Lone Seagull Mug.jpg
The U.S. Department of Agriculture Wildlife Services Program is accustomed to doing battle with Washington's seagull population. The agency has been doing so for at


Killing Seagulls in the Name of Public Safety

Lone Seagull Mug.jpg
The U.S. Department of Agriculture Wildlife Services Program is accustomed to doing battle with Washington's seagull population. The agency has been doing so for at least 20 years, according to Ken Gruver, the Department of Agriculture's assistant state director of the Washington-Alaska Wildlife Services Program.

A nuisance and potential public health hazard because of the piles of poop the birds leave in their wake, seagulls may be protected under federal Migratory Bird laws, but that doesn't mean the public or the Department of Agriculture has to put up with their shit. Thanks to a permit from the U.S. Fish and Wildlife Service, the Department of Agriculture's Wildlife Services Program is allowed to kill an allotted number of seagulls each year when it's necessary to maintain public health and safety. Seagulls have been known to carry disease, and their feces can lead to infections like psittacosis.

"You don't want workers or people or boat owners just waddling in the droppings of gulls all the time," says Gruver. "Just because we [are allowed to kill a certain number of seagulls each year] doesn't mean we try to reach that number. A lot of times we don't even come close to our permitted numbers."

As was noted by a recent KOMO Olympia story, authorities with the Department of Agriculture have been summoned to help shoo seagulls from the Swantown marina, where locals are fed up with the birds and their crap. The agency's efforts have included both lethal and non-lethal tactics, ranging from paintballs to pellet guns. So far the agency has scared away 30,000 seagulls, and killed 150.

"The percentage there is pretty small," says Gruver, "which is real typical of our organization."

Seagull-shooing efforts like the one at Swantown marina are happening at "Maybe a dozen spots or so around the Puget Sound area," according to Gruver, though a federal court injunction bars him from saying where. Gruver explains the injunction stems from a case in Texas where animal rights advocates requested the name and address of every ranch where the Department of Agriculture was killing coyotes to protect livestock. The ranchers requested the injunction, and a judge granted it.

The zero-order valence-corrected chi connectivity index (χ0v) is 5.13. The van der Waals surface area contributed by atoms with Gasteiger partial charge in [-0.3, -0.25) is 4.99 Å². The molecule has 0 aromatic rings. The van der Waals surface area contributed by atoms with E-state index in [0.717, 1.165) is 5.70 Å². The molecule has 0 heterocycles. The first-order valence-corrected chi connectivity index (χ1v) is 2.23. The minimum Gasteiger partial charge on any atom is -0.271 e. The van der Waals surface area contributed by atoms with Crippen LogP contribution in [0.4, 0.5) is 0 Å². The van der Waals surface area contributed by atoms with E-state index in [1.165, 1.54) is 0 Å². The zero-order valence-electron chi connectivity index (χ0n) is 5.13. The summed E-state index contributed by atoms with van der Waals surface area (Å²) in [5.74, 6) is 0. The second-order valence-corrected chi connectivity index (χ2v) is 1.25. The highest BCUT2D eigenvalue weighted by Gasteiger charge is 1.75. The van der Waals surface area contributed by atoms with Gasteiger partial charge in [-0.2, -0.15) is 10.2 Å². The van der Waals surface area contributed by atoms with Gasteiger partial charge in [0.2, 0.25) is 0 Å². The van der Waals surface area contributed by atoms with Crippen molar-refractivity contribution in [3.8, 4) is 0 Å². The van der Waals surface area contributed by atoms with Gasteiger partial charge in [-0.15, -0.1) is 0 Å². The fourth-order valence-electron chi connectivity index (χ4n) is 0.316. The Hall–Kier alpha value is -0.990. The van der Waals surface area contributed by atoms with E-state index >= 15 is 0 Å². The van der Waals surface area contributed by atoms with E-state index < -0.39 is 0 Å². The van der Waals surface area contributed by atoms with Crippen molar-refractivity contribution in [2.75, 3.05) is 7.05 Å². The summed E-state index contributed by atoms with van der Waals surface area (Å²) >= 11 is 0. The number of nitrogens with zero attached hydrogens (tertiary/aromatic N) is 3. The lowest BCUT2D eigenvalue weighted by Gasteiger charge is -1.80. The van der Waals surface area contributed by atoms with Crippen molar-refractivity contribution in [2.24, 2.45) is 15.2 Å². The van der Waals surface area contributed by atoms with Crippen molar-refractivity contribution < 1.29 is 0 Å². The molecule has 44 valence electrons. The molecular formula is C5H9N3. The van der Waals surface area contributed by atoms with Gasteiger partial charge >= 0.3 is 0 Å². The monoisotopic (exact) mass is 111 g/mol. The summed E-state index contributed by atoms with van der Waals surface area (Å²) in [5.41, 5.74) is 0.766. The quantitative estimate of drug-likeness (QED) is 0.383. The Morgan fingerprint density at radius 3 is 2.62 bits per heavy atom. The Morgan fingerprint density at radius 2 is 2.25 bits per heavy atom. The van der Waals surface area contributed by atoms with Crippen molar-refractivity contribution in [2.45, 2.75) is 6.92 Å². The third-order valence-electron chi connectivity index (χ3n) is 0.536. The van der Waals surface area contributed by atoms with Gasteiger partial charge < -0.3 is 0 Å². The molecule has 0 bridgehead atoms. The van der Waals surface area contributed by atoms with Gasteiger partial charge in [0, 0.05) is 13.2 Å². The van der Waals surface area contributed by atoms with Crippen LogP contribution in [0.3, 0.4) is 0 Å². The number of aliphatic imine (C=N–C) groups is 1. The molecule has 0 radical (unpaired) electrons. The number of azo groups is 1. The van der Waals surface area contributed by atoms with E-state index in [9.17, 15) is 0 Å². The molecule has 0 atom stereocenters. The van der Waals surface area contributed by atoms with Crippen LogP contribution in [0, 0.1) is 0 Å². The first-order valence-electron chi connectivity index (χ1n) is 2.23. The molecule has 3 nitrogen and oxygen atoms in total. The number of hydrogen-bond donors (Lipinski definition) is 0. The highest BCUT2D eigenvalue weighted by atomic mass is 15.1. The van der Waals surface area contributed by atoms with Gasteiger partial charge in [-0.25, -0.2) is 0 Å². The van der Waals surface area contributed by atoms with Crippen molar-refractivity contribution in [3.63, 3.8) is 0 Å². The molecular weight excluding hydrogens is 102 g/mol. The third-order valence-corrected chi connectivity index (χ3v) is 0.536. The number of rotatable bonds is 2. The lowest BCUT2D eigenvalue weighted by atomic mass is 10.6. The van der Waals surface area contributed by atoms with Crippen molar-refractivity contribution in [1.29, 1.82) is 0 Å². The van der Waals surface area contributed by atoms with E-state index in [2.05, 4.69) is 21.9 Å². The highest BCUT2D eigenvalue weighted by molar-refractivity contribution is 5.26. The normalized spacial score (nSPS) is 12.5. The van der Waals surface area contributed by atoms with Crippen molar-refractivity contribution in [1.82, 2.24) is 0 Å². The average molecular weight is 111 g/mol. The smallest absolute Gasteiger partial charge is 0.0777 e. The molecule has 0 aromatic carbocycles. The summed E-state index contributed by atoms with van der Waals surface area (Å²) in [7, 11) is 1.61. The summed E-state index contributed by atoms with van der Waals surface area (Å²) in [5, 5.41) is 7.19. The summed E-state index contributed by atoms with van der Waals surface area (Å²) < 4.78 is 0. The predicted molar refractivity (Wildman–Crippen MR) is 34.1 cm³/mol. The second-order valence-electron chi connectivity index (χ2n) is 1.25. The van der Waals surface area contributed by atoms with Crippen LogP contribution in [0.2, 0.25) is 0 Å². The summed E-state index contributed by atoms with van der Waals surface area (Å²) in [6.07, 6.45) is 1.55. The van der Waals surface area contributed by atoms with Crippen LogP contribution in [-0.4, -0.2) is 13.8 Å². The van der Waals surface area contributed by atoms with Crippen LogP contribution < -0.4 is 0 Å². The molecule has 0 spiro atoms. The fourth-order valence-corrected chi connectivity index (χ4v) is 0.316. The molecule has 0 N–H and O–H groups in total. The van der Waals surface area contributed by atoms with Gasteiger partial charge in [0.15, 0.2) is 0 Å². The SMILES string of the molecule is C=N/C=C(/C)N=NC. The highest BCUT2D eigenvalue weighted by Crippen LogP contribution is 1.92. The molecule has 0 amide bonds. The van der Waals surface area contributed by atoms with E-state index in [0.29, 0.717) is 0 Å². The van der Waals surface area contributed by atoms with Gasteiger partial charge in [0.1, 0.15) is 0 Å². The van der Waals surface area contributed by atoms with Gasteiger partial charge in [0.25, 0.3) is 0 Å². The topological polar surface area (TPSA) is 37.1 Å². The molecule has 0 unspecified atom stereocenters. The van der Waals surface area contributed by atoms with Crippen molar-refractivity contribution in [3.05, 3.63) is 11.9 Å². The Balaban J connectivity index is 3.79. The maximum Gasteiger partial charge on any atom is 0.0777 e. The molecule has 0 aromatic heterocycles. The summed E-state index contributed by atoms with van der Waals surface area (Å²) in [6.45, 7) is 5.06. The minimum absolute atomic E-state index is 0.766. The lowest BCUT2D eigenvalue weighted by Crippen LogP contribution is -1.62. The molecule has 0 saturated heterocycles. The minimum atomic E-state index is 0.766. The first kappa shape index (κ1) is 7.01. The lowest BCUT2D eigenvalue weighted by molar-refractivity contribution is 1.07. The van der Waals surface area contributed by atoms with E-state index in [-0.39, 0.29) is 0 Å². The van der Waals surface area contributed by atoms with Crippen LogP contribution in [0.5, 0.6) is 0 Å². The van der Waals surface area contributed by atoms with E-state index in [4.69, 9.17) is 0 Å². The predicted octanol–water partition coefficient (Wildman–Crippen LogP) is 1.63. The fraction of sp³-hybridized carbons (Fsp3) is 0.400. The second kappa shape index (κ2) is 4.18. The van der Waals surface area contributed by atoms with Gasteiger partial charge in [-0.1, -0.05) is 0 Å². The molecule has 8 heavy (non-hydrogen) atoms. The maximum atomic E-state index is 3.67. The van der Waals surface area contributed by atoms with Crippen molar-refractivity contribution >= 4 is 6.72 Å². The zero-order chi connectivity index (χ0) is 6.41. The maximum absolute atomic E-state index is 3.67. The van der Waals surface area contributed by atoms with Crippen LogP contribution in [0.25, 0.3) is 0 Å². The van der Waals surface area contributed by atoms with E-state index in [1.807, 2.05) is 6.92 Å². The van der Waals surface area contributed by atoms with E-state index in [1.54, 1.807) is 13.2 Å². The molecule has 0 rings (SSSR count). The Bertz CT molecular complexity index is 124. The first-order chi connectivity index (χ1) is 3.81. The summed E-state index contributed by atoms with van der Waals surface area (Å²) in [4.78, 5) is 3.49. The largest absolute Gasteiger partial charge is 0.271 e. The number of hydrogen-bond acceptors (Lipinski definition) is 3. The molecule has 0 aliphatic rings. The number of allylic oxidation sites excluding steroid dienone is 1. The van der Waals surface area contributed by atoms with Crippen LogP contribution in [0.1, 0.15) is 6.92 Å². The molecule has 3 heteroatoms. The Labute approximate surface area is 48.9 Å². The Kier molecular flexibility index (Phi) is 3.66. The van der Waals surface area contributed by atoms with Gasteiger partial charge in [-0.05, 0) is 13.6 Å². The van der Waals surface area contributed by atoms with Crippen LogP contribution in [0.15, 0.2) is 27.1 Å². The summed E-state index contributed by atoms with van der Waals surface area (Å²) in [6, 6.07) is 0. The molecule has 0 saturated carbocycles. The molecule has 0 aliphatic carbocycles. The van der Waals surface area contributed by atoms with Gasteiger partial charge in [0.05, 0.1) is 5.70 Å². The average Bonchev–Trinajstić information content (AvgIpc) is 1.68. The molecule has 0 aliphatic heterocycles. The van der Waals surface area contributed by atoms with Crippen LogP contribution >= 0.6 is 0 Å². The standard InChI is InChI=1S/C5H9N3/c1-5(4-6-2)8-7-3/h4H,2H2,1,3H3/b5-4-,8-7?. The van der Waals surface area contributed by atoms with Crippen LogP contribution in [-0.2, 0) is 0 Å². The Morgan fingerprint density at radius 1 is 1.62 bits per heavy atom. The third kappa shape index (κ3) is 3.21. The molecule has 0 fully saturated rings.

"Other than that, we're open to public disclosure," says Gruver.

Interestingly, while the Department of Agriculture is a federal entity, the agency's involvement with wildlife control efforts like the one currently targeting the Swantown seagulls is something that people pay for. Gruver says these efforts start with a complaint from the public, and move forward from there.

"Some of the major marinas around town will occasionally contact us with what we call 'bird damage management problems.' It can be gulls, or pigeons, or Canada geese, or things of that nature," explains Gruver. "We're kind of unique as a federal agencies in the fact were' cooperatively funded, and that means we have to charge for our services. So we're not a government agency that just has a big pot of money and we respond to whoever calls. We're more like a private industry. We charge for our services to recoup costs for salaries, equipment and that kind of stuff."

When it comes to these "bird damage management problems," Gruver says the first step is always identifying what's drawing the birds to a specific, troublesome location - which usually turns out to be an artificial food source the gulls have come to fancy.

From there, the task becomes identifying ways to make the area less appealing to the birds, and then combining both non-lethal and lethal avenues for making sure the message is received.

"What we try to do is determine why the birds are there and what habitat modifications we can do to make it not so nice a place for birds to be," says Gruver, who says non-lethal remedies include pyrotechnics, effigies (like fake coyotes or owls), wire spikes and spot-eye balloons designed to scare the birds off.

The trouble is, these scare tactics only last for so long before the birds figure out there's no real threat - which is where the lethal deterrents come into play.

"Really, with lethal control we're not at all trying to eradicate or control the population. We're doing what we call 'non-lethal reinforcement,'" says Gruver, explaining that this occasional "non-lethal reinforcement" acts as the muscle behind what would otherwise quickly become the idle threat of fake predators or loud bangs.

"Non-lethal will scare gulls away for a few days, but they learn," says Gruver. "Lethal reinforces the non-lethal."

Perhaps surprisingly, Gruver says his agency has received very few complaints regarding its lethal reinforcement when it comes to unwanted seagulls.

"We haven't really had any organizations call us to discuss it or show any bad feelings at all," he says.

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